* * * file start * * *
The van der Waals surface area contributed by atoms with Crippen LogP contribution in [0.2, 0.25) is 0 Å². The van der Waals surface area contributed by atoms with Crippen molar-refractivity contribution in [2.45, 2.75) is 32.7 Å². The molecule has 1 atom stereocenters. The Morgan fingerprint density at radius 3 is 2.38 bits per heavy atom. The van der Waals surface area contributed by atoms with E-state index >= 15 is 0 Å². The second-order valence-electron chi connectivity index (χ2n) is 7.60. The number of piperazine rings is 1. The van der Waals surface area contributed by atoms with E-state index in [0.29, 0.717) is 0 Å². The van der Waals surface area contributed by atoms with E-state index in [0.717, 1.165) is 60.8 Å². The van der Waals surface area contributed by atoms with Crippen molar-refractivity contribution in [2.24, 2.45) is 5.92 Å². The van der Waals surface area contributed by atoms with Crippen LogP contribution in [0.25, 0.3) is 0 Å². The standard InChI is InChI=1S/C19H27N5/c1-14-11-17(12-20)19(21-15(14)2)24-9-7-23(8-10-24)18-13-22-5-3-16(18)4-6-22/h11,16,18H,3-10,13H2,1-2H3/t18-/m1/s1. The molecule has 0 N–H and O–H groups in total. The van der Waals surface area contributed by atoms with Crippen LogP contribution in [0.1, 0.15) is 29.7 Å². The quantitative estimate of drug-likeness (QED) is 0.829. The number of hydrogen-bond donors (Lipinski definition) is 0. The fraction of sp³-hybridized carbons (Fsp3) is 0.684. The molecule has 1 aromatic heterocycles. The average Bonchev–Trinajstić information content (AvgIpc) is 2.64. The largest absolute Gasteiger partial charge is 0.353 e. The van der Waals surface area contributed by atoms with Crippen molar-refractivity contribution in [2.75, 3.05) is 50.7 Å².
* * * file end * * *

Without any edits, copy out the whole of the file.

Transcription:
The van der Waals surface area contributed by atoms with Crippen LogP contribution in [0.2, 0.25) is 0 Å². The van der Waals surface area contributed by atoms with Crippen molar-refractivity contribution in [2.45, 2.75) is 32.7 Å². The molecule has 1 atom stereocenters. The Morgan fingerprint density at radius 3 is 2.38 bits per heavy atom. The van der Waals surface area contributed by atoms with E-state index >= 15 is 0 Å². The second-order valence-electron chi connectivity index (χ2n) is 7.60. The number of piperazine rings is 1. The van der Waals surface area contributed by atoms with E-state index in [0.29, 0.717) is 0 Å². The van der Waals surface area contributed by atoms with E-state index in [0.717, 1.165) is 60.8 Å². The van der Waals surface area contributed by atoms with Crippen molar-refractivity contribution in [2.24, 2.45) is 5.92 Å². The van der Waals surface area contributed by atoms with Crippen LogP contribution in [0.25, 0.3) is 0 Å². The standard InChI is InChI=1S/C19H27N5/c1-14-11-17(12-20)19(21-15(14)2)24-9-7-23(8-10-24)18-13-22-5-3-16(18)4-6-22/h11,16,18H,3-10,13H2,1-2H3/t18-/m1/s1. The molecule has 0 N–H and O–H groups in total. The van der Waals surface area contributed by atoms with Crippen LogP contribution in [0.1, 0.15) is 29.7 Å². The quantitative estimate of drug-likeness (QED) is 0.829. The number of hydrogen-bond donors (Lipinski definition) is 0. The fraction of sp³-hybridized carbons (Fsp3) is 0.684. The molecule has 1 aromatic heterocycles. The average Bonchev–Trinajstić information content (AvgIpc) is 2.64. The largest absolute Gasteiger partial charge is 0.353 e. The van der Waals surface area contributed by atoms with Crippen molar-refractivity contribution in [2.75, 3.05) is 50.7 Å².